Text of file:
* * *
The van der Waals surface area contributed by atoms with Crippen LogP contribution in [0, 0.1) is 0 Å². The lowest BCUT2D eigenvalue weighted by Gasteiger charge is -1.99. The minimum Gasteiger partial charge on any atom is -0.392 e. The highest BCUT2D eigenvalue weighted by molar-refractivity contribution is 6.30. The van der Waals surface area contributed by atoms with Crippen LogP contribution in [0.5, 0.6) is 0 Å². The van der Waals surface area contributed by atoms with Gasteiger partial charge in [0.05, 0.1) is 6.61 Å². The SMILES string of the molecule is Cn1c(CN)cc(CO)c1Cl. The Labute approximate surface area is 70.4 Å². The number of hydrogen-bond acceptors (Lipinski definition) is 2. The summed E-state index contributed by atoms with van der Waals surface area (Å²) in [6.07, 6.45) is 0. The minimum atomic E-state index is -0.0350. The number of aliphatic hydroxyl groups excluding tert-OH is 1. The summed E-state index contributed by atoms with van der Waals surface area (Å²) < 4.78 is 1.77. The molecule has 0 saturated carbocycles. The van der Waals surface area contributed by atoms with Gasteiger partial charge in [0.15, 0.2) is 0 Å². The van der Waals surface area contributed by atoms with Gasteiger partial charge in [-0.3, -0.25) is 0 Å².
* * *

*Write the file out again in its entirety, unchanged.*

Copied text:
The van der Waals surface area contributed by atoms with Crippen LogP contribution in [0, 0.1) is 0 Å². The lowest BCUT2D eigenvalue weighted by Gasteiger charge is -1.99. The minimum Gasteiger partial charge on any atom is -0.392 e. The highest BCUT2D eigenvalue weighted by molar-refractivity contribution is 6.30. The van der Waals surface area contributed by atoms with Crippen LogP contribution in [0.5, 0.6) is 0 Å². The van der Waals surface area contributed by atoms with Gasteiger partial charge in [0.05, 0.1) is 6.61 Å². The SMILES string of the molecule is Cn1c(CN)cc(CO)c1Cl. The Labute approximate surface area is 70.4 Å². The number of hydrogen-bond acceptors (Lipinski definition) is 2. The summed E-state index contributed by atoms with van der Waals surface area (Å²) in [6.07, 6.45) is 0. The minimum atomic E-state index is -0.0350. The number of aliphatic hydroxyl groups excluding tert-OH is 1. The summed E-state index contributed by atoms with van der Waals surface area (Å²) < 4.78 is 1.77. The molecule has 0 saturated carbocycles. The van der Waals surface area contributed by atoms with Gasteiger partial charge in [0.15, 0.2) is 0 Å². The van der Waals surface area contributed by atoms with Gasteiger partial charge in [-0.3, -0.25) is 0 Å².